To this end, the UNESCO Office for the Pacific States established a partnership with specialized institutions in the Republic of Korea and the People's Republic of China to support the capacity strengthening of the institutions in the Pacific for safeguarding and promotion of intangible cultural heritage. UNESCO facilitated joint prioritization of work plans by national institutions responsible for culture policies, the International Training Centre for Intangible Cultural Heritage in the Asia-Pacific Region (CRIHAP) under the auspices of UNESCO and the International Information and Networking Centre for Intangible Cultural Heritage in the Asia-Pacific Region (ICHCAP) under the auspices of UNESCO. CRIHAP is a specialized institution in China focused on building national capacities for meeting the requirements of the Convention for the Safeguarding of the Intangible Cultural Heritage (2003). ICHCAP is a specialized institution in the Republic of Korea supporting the use of digital information technologies for effective sharing of information and cultural data, networking among practitioners and raising public awareness about cultural assets, domains of knowledge and practices. The specific strengths of these two institutions are capitalized upon to develop targeted capacity-building activities to safeguard intangible cultural heritage expressions or manifestations whose viability is threatened. Since intangible cultural heritage is transmitted by custodians, who may be communities, groups or individuals, the activities take place with custodian participation. The custodians are equipped with the required skills and mechanisms to ensure that these practices, representations, expressions, knowledge and know-how are transmitted from generation to generation.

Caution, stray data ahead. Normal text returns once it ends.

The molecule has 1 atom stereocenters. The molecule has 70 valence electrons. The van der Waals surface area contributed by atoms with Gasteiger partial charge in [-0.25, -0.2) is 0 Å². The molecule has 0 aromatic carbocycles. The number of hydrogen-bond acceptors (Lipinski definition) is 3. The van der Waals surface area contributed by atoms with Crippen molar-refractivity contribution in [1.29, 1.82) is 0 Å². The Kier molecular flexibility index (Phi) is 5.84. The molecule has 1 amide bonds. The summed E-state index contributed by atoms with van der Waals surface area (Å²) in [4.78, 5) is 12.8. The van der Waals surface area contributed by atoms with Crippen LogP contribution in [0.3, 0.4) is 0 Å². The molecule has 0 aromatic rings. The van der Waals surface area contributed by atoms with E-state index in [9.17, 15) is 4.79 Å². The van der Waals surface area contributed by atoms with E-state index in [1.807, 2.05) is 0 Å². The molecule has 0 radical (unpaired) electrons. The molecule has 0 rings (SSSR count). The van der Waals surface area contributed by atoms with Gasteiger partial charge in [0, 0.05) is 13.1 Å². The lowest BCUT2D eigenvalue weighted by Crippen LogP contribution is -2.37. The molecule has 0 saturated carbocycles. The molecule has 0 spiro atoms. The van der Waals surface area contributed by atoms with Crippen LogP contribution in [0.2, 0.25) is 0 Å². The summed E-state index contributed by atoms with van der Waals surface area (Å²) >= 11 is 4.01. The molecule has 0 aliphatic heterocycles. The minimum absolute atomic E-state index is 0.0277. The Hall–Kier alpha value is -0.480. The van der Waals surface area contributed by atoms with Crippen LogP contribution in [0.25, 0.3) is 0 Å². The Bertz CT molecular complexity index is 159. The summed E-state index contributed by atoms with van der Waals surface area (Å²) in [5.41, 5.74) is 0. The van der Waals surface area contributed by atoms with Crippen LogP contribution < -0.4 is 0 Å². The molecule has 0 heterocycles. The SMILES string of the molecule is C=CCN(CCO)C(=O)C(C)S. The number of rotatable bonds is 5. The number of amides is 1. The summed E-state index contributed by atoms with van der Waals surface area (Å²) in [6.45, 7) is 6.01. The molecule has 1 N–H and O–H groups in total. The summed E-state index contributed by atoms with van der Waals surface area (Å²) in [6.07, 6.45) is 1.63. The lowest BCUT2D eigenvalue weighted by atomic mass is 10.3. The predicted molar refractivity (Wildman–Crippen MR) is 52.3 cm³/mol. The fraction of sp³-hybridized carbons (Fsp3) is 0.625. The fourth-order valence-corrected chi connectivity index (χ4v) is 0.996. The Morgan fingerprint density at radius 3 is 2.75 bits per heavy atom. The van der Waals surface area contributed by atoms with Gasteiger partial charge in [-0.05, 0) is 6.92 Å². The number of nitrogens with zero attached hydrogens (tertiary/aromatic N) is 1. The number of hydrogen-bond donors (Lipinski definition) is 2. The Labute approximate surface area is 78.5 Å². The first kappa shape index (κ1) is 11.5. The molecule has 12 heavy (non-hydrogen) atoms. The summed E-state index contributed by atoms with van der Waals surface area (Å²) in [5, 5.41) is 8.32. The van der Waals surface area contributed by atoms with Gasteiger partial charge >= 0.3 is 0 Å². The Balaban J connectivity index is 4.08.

The collaboration with CRIHAP has resulted in a series of international training sessions to strengthen the understanding of intangible cultural heritage and its safeguarding across SIDS in the Pacific. Informed by context-specific challenges, the training combines knowledge around the convention with local knowledge of climate change and natural disasters such as volcanic eruptions in Vanuatu. The process has been mutually beneficial as the participating countries improve their capacities to meet the requirements of the UNESCO Convention, while CRIHAP gains knowledge about climate and environmental factors affecting safeguarding in these countries.